Didi Remez contacted me yesterday to tell me he really didn't like my post about Bernard Avishai's Post about Silwan. He berated me for various misdemeanors such as not being up to date on my archeological reading, defining Judaism too narrowly for his taste, nationalism too broadly, and enlightenment too wrongly. It was a fun exchange of no lasting value, and I'm not going to try to refute him here.
There was however one memorable moment, when Didi said that he saw no significance one way or the other to the possibility that some "Proto-Jews" may or may not have lived on the small hillock south of today's Old City in the 10th century BCE. When I inquired about the term proto-Jew he implied I was changing the subject, or whatever.
Since identity is at the very heart of the entire Israel-Arab century-old war, as well as a few other wars that come to mind, and some non-war issues such as how women dress in Barcelona (previous post) and various other topics, it occurs to me there may be value in a quick explanation of how I understand Jewish identity.
Jews are not a racial group, although it is interesting and gratifying to learn that the more DNA research done, the more the Jews begin to look like a mildly inbred group that lived near the Eastern Mediterranean some three thousand years ago. Poland, apparently, really isn't "home", nor Iraq. The Palestinians, however, also seem to be of the same stock, and anyway, DNA research has very little contemporary political significance.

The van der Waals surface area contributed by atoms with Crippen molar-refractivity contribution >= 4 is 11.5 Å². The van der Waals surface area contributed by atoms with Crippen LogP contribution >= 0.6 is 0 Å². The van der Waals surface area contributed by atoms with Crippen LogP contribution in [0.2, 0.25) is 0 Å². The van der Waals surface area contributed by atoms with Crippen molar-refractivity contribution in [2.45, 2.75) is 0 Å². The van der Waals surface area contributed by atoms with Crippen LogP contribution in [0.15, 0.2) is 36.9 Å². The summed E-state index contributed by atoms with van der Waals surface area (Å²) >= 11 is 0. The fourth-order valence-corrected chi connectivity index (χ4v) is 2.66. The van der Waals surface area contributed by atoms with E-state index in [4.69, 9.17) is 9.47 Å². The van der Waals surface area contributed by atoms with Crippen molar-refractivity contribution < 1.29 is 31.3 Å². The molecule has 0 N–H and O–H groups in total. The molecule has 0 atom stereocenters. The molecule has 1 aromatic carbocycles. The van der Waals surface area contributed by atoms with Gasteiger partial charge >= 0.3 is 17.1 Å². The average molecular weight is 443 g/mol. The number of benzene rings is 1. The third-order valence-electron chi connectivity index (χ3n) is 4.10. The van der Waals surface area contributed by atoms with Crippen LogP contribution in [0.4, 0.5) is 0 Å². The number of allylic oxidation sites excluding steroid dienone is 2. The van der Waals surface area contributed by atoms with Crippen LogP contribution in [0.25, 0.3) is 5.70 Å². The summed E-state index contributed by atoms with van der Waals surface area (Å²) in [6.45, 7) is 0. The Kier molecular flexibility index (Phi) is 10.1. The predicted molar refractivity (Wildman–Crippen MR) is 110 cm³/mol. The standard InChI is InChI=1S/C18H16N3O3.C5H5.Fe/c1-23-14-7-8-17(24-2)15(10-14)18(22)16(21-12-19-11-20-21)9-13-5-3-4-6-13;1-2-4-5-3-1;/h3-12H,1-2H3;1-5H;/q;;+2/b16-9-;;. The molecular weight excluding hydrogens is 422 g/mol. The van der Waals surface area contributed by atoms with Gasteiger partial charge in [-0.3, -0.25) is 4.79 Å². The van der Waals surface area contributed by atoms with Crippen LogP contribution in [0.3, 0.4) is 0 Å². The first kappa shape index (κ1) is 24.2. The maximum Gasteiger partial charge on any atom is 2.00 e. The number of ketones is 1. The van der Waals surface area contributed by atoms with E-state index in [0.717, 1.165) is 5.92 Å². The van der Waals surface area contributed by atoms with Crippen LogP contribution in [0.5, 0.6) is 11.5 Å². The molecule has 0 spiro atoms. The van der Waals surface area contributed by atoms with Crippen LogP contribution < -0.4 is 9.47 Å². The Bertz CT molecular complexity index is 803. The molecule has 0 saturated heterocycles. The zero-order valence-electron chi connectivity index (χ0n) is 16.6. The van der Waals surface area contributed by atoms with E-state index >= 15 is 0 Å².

Jews are a religious group, of course, a fact which enables people to join, but for the past 250 years or so ever more Jews don't regard themselves as religious, but do define themselves as Jews. Also, while I've never heard of a religious Jew claiming not to be a Jew, and am not certain how that might work, non-religious Jews sometimes do define themselves out, and in the cases where everyone else accepts this, they effectively aren't anymore (though in many cases someone else later decided their children or grandchildren are...).
My personal preference has always been for the story-telling definition. Jews are the group which remembers the story of the Jews as its own story, while continuing the discussion about it.
Did the Jews of the Biblical era live the same way we do? Of course not. But we've taken their story and have been living in its ensuing chapters ever since. We've been reading their recounting of it, but also adding layers to the recounting, ever since. Our Jewish cultural baggage is of course much bulkier than that of earlier generations, since we keep on adding layers and generally don't discard much, but we're part of the same continuum.
The upshot, as I told Didi, is that the Jews living in Jerusalem 3000 years ago aren't proto anything, they're us. Just as the child I grew out of isn't a proto-Yaacov, nor was there ever a proto-Didi. Those ancient folks in Jerusalem may well be our direct ancestors, but the important connection is not of DNA, it's one of storytelling. A few of them wrote the Psalms while sitting on that hillock, and we've been reading those psalms n their original wording, and commenting on them every single day in the interval, from then till now. And onwards, too.